Water and Biogeochemical Cycles

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Sustaining Life

Water is at the nexus of the energy-environment relationship, and water scarcity involves the inherent trade-offs between the production of food, goods, and services and the maintenance of natural ecosystems.

Flowing throughout the Earth

Water is essential to the health of people and communities, ecosystems, regional and national economies, and the security of nations, supporting personal health, food production, manufacturing, energy generation, recreation, and a spectrum of other socially-valued ecosystem services.

Likewise, the biogeochemical cycles, such as nutrients and carbon, which are circulated through water, terrestrial ecosystems, and the atmosphere are essential to our world's health.

Population growth, development, and environmental changes put increasing stresses on water resources throughout the world. The challenges of droughts, floods, and degraded water quality—which serve to underscore our dependence on a balanced quantity and adequate quality of water—exacerbate population challenges. 

Additionally, changes to our ecosystem place stressors on biogeochemical cycles.

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 Olivia Mroczko, graduate student in agricultural and biological engineering, is evaporating filtered wastewater samples with a nitrogen gas generator in the Natural Resources Engineering Water Quality Laboratory in the Agricultural Engineering Building. She will then analyze the filtered water for pharmaceuticals.
Olivia Mroczko, graduate student in agricultural and biological engineering, is evaporating filtered wastewater samples with a nitrogen gas generator in relation to a project that uses wastewater to detect COVID-19 outbreaks.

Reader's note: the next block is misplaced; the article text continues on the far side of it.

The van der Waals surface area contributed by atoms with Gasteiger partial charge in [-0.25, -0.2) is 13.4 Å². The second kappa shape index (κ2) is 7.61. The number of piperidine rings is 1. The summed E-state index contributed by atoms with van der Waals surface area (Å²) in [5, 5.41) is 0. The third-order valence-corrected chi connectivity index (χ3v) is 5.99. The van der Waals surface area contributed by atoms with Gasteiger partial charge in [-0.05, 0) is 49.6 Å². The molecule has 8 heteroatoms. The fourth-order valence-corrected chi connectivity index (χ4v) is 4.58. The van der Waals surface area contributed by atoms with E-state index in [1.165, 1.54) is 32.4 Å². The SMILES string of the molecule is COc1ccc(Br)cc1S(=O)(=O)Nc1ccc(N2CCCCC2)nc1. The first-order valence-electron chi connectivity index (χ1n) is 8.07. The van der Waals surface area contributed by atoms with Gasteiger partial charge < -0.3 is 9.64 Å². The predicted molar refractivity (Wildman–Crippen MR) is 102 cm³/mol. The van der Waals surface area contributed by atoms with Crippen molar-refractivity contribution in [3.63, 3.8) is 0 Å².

Water and Biogeochemical Cycles Research

 

Featured IEE Researchers

Associate Professor, Landscape Architecture
Associate Professor, Civil and Environmental Engineering

Water and Biogeochemical Cycles News

Featured Stories

2024 Climate Solutions Symposium registration open

| psu.edu

Registration is open for the 2024 Climate Solutions Symposium, which is designed to bring people together to stimulate projects and partnerships where Penn State’s interdisciplinary research strengths can inform and transform climate solutions.

Connecting researchers and legislators can lead to policies that reflect scientific evidence

| theconversation.com

Researchers want real-world impact. Lawmakers want programs that work. The public wants to benefit from taxpayer-funded research. Building a bridge from academia to legislatures is key to all three. This article was originally written for The Conversation by Taylor Scott, associate research professor of human development and family studies.

Mentions: Max Crowley

crashing ocean wave

Water Initiative

A new University-wide Water Initiative involves faculty and staff engaged in research, teaching, and outreach.

Penn State has a long and rich history of engaged, innovative, and impactful water and water-related research. This portfolio of work encompasses the natural, social, and health sciences, engineering, policy and law, communications, the arts, and more.

Learn More about the Water Initiative